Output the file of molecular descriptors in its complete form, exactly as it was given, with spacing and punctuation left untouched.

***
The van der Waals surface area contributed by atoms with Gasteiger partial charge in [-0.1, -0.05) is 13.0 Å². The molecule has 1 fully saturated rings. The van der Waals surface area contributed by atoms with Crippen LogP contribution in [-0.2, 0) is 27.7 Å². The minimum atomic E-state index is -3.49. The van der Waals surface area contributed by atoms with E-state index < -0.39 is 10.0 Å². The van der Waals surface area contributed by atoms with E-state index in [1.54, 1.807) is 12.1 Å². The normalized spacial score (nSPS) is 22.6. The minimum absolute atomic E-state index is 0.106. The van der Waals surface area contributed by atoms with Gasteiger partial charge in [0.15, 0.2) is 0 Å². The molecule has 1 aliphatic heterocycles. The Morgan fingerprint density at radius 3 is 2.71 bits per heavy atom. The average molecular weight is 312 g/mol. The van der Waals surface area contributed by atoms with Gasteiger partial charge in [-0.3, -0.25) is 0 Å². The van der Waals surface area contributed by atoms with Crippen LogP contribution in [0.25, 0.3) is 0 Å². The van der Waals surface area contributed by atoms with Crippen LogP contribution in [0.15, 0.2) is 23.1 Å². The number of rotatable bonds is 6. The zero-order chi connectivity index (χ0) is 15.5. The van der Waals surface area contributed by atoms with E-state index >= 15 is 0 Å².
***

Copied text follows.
The van der Waals surface area contributed by atoms with Gasteiger partial charge in [-0.1, -0.05) is 13.0 Å². The molecule has 1 fully saturated rings. The van der Waals surface area contributed by atoms with Crippen LogP contribution in [-0.2, 0) is 27.7 Å². The minimum atomic E-state index is -3.49. The van der Waals surface area contributed by atoms with E-state index < -0.39 is 10.0 Å². The van der Waals surface area contributed by atoms with E-state index in [1.54, 1.807) is 12.1 Å². The normalized spacial score (nSPS) is 22.6. The minimum absolute atomic E-state index is 0.106. The van der Waals surface area contributed by atoms with Gasteiger partial charge in [0.15, 0.2) is 0 Å². The molecule has 1 aliphatic heterocycles. The Morgan fingerprint density at radius 3 is 2.71 bits per heavy atom. The average molecular weight is 312 g/mol. The van der Waals surface area contributed by atoms with Gasteiger partial charge in [-0.3, -0.25) is 0 Å². The van der Waals surface area contributed by atoms with Crippen LogP contribution in [0.25, 0.3) is 0 Å². The van der Waals surface area contributed by atoms with Crippen LogP contribution in [0.15, 0.2) is 23.1 Å². The number of rotatable bonds is 6. The zero-order chi connectivity index (χ0) is 15.5. The van der Waals surface area contributed by atoms with E-state index >= 15 is 0 Å².